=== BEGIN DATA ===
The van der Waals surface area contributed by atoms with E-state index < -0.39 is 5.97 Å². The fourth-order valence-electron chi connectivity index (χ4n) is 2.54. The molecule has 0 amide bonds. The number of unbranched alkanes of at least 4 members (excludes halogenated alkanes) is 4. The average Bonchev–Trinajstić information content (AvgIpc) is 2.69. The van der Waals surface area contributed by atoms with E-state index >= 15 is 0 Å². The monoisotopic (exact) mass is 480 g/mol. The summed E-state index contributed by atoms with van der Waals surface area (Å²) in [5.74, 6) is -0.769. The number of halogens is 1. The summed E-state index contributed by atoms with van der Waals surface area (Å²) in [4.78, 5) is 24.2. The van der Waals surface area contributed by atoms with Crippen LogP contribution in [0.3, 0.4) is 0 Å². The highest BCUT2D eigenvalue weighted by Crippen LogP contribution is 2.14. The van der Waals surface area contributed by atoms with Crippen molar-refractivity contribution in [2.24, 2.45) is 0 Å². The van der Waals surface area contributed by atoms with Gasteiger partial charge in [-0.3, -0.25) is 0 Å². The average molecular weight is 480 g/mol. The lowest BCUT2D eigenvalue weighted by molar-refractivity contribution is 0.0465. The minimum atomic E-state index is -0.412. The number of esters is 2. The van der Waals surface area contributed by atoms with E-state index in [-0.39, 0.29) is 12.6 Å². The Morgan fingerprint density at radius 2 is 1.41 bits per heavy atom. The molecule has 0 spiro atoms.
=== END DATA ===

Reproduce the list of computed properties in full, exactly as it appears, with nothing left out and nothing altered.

The van der Waals surface area contributed by atoms with E-state index < -0.39 is 5.97 Å². The fourth-order valence-electron chi connectivity index (χ4n) is 2.54. The molecule has 0 amide bonds. The number of unbranched alkanes of at least 4 members (excludes halogenated alkanes) is 4. The average Bonchev–Trinajstić information content (AvgIpc) is 2.69. The van der Waals surface area contributed by atoms with E-state index >= 15 is 0 Å². The monoisotopic (exact) mass is 480 g/mol. The summed E-state index contributed by atoms with van der Waals surface area (Å²) in [5.74, 6) is -0.769. The number of halogens is 1. The summed E-state index contributed by atoms with van der Waals surface area (Å²) in [4.78, 5) is 24.2. The van der Waals surface area contributed by atoms with Crippen LogP contribution in [0.3, 0.4) is 0 Å². The highest BCUT2D eigenvalue weighted by Crippen LogP contribution is 2.14. The van der Waals surface area contributed by atoms with Crippen molar-refractivity contribution in [2.24, 2.45) is 0 Å². The van der Waals surface area contributed by atoms with Gasteiger partial charge in [-0.3, -0.25) is 0 Å². The average molecular weight is 480 g/mol. The lowest BCUT2D eigenvalue weighted by molar-refractivity contribution is 0.0465. The minimum atomic E-state index is -0.412. The number of esters is 2. The van der Waals surface area contributed by atoms with E-state index in [-0.39, 0.29) is 12.6 Å². The Morgan fingerprint density at radius 2 is 1.41 bits per heavy atom. The molecule has 0 spiro atoms.